We do not intend to accept this level of dependence on Moscow and will systematically reduce it in favor of our Western partners. Taking into account the planned rupture in the gas sphere, of course, we can not hope for blue fuel supplies for the MGRES, and therefore count on cheap electricity from Transdniestria. Here one can recall the prices (per MWh) for the electric power produced locally and imported from Romania, quoted by Andrei Spinu himself: Chisinau and Balti thermal power plants – €228, Cuciurgan thermal power plant – $73, Romanian import – from €90 to €415.
Analyzing the prepared concept of Moldova’s energy strategy until 2050 one cannot help realizing that the government’s slogans about intention "to provide citizens with accessible energy in the future – both by source and by price" or "to make it a source of economic development and not a burden for pockets of citizens and business environment" are hardly destined to come true.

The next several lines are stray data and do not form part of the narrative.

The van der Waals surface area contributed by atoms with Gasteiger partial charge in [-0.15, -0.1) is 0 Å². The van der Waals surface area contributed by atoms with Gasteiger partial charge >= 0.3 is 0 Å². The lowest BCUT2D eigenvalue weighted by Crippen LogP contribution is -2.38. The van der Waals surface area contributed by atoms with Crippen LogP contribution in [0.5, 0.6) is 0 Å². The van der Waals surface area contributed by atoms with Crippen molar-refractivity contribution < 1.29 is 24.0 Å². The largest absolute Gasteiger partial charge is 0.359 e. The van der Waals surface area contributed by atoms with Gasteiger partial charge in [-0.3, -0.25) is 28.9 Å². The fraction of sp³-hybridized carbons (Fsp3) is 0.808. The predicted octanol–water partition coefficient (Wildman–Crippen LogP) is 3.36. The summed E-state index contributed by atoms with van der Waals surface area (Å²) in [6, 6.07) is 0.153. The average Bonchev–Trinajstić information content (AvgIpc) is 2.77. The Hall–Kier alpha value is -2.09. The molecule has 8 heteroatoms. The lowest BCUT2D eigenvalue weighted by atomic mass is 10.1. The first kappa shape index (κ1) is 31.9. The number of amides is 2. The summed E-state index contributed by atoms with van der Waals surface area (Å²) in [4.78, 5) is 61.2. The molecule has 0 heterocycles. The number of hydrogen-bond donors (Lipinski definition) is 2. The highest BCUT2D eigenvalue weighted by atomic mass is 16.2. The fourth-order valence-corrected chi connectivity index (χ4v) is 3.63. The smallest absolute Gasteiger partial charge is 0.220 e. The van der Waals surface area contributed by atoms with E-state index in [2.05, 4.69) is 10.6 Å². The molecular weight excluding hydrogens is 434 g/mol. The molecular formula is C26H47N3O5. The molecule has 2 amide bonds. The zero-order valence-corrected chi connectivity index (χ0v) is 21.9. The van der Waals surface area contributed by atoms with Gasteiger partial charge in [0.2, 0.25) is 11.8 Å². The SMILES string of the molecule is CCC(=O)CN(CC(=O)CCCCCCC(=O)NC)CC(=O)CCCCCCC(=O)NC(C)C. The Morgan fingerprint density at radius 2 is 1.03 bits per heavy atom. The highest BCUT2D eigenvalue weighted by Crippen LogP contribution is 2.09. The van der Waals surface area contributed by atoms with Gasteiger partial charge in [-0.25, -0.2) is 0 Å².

As for personal claims of the President to the Deputy Prime Minister supervising the energy sector Andrei Spinu decided to use them as an occasion to strengthen his own weight by offering to substantially increase the staff of the ministry he heads by creating three new departments: on oil and gas, electric and thermal energy, and renewable energy. It goes without saying that taxpayers will have to support the bloated bureaucracy.